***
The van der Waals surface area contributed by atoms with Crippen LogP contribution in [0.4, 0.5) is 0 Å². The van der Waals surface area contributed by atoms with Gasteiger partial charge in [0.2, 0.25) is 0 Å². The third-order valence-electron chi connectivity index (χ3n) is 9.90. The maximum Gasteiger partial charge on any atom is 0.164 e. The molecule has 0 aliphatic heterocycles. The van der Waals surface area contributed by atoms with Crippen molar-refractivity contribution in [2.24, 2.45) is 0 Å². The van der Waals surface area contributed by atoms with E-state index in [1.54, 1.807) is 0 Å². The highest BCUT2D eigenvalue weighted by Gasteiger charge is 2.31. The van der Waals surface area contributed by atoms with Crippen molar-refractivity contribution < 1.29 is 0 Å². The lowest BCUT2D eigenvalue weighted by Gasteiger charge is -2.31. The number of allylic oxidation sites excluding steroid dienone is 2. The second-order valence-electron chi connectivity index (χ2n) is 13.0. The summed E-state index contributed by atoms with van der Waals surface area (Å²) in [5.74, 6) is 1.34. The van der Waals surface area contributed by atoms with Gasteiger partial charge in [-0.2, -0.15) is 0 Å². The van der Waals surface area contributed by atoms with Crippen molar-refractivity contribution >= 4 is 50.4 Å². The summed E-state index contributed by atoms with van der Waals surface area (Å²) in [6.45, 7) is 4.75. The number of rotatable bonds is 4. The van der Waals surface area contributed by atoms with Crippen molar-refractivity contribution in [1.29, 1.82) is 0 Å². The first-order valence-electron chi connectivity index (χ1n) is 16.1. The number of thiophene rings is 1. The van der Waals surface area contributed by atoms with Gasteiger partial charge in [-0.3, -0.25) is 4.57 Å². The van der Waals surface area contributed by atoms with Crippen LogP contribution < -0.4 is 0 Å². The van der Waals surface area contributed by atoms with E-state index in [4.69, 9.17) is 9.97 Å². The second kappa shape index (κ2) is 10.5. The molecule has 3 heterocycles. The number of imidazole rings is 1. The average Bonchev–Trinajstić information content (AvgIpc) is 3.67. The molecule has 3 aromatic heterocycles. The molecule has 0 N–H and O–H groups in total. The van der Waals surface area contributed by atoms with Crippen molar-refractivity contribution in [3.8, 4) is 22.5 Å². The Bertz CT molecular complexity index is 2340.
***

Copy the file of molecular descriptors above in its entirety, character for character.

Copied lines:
The van der Waals surface area contributed by atoms with Crippen LogP contribution in [0.4, 0.5) is 0 Å². The van der Waals surface area contributed by atoms with Gasteiger partial charge in [0.2, 0.25) is 0 Å². The third-order valence-electron chi connectivity index (χ3n) is 9.90. The maximum Gasteiger partial charge on any atom is 0.164 e. The molecule has 0 aliphatic heterocycles. The van der Waals surface area contributed by atoms with Crippen molar-refractivity contribution in [2.24, 2.45) is 0 Å². The van der Waals surface area contributed by atoms with E-state index in [1.54, 1.807) is 0 Å². The highest BCUT2D eigenvalue weighted by Gasteiger charge is 2.31. The van der Waals surface area contributed by atoms with Crippen molar-refractivity contribution < 1.29 is 0 Å². The lowest BCUT2D eigenvalue weighted by Gasteiger charge is -2.31. The number of allylic oxidation sites excluding steroid dienone is 2. The second-order valence-electron chi connectivity index (χ2n) is 13.0. The summed E-state index contributed by atoms with van der Waals surface area (Å²) in [5.74, 6) is 1.34. The van der Waals surface area contributed by atoms with Gasteiger partial charge in [-0.2, -0.15) is 0 Å². The van der Waals surface area contributed by atoms with Crippen molar-refractivity contribution >= 4 is 50.4 Å². The summed E-state index contributed by atoms with van der Waals surface area (Å²) in [6.45, 7) is 4.75. The number of rotatable bonds is 4. The van der Waals surface area contributed by atoms with Crippen molar-refractivity contribution in [1.29, 1.82) is 0 Å². The first-order valence-electron chi connectivity index (χ1n) is 16.1. The number of thiophene rings is 1. The van der Waals surface area contributed by atoms with Gasteiger partial charge in [-0.3, -0.25) is 4.57 Å². The van der Waals surface area contributed by atoms with Crippen LogP contribution < -0.4 is 0 Å². The van der Waals surface area contributed by atoms with E-state index in [4.69, 9.17) is 9.97 Å². The second kappa shape index (κ2) is 10.5. The molecule has 3 heterocycles. The number of imidazole rings is 1. The average Bonchev–Trinajstić information content (AvgIpc) is 3.67. The molecule has 3 aromatic heterocycles. The molecule has 0 N–H and O–H groups in total. The van der Waals surface area contributed by atoms with Crippen molar-refractivity contribution in [3.8, 4) is 22.5 Å². The Bertz CT molecular complexity index is 2340.